Another desperate attempt to flee Kim Jong-Un's regime was reported on Thursday by the South Korean military.
A North Korean soldier successfully crossed the military demarcation line running through the demilitarized zone dividing the North and the South. He reportedly was unarmed, and no exchange of fire took place.
The soldier walked across an eastern section of the front line early in the morning, entering South Korea, and is currently being questioned, South Korea's Office of Joint Chiefs of Staff said.
Over a thousand North Koreans flee to South Korea annually, with most traveling through China and experiencing severe hardships along the way, from hunger to forced prostitution.
Directly crossing the border with the South may sound like a shorter way, but it is no less dangerous, as the DMZ is heavily mined, lined with barbed wire, and guarded by continuous patrols on both sides. The 160-mile buffer zone was fortified after the three-year Korean war ended in a truce in 1953. No official peace agreement has been signed and, technically, the rival nations remain at war.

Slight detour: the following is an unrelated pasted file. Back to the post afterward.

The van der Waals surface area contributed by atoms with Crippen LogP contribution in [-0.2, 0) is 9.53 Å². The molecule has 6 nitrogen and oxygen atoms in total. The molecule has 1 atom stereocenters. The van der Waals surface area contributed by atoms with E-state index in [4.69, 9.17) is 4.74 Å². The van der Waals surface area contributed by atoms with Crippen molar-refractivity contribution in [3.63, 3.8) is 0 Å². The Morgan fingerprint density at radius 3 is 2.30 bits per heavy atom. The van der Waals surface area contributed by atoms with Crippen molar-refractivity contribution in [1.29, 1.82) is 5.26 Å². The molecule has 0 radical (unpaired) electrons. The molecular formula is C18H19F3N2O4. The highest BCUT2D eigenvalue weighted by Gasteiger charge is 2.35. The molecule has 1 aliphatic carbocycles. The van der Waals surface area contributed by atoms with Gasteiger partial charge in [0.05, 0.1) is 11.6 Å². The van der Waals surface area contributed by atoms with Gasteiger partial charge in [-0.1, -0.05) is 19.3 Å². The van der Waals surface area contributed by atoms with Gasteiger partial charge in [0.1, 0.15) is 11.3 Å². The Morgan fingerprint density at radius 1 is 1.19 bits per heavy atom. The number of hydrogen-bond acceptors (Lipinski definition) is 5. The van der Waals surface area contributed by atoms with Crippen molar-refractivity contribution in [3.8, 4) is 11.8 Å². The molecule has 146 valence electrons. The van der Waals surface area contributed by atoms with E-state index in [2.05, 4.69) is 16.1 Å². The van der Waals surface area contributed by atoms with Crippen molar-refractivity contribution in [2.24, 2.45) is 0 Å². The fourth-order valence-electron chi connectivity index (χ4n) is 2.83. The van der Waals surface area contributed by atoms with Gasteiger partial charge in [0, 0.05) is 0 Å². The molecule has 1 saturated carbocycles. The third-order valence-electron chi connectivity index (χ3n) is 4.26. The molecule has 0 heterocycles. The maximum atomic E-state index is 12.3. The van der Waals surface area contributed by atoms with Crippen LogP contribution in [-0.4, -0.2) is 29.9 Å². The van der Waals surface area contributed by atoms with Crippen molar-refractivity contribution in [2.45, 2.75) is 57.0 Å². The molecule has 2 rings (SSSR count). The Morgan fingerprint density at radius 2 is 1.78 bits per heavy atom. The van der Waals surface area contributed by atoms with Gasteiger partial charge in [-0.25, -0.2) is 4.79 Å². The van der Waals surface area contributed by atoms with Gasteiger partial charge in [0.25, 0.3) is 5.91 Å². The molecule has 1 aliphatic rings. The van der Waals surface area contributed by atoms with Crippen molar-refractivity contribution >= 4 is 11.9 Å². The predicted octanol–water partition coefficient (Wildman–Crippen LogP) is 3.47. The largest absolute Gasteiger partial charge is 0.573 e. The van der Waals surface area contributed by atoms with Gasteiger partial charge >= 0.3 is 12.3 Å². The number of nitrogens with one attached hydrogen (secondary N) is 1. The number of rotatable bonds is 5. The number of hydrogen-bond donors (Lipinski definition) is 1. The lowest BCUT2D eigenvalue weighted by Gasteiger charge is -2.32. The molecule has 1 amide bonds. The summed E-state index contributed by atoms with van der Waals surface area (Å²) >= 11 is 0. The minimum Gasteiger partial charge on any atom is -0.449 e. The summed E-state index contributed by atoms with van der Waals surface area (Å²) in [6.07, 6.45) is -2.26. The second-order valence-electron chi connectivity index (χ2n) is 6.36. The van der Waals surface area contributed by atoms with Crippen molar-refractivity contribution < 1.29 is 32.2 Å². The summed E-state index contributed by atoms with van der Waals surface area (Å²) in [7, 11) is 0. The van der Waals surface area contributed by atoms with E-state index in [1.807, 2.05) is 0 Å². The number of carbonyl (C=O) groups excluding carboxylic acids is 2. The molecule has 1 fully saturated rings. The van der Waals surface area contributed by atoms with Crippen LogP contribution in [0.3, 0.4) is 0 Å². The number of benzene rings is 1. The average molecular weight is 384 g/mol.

Already facing heavy UN sanctions, North Korea conducted its fifth nuclear test this month, claiming that it was a response to United States aggression. A Russian security agency source told RIA Novosti that the test carried the explosive power of 30 kilotons, twice that of the bomb dropped on Hiroshima.
The test has drawn international criticism, with the US, South Korea, and Japan, considering additional sanctions.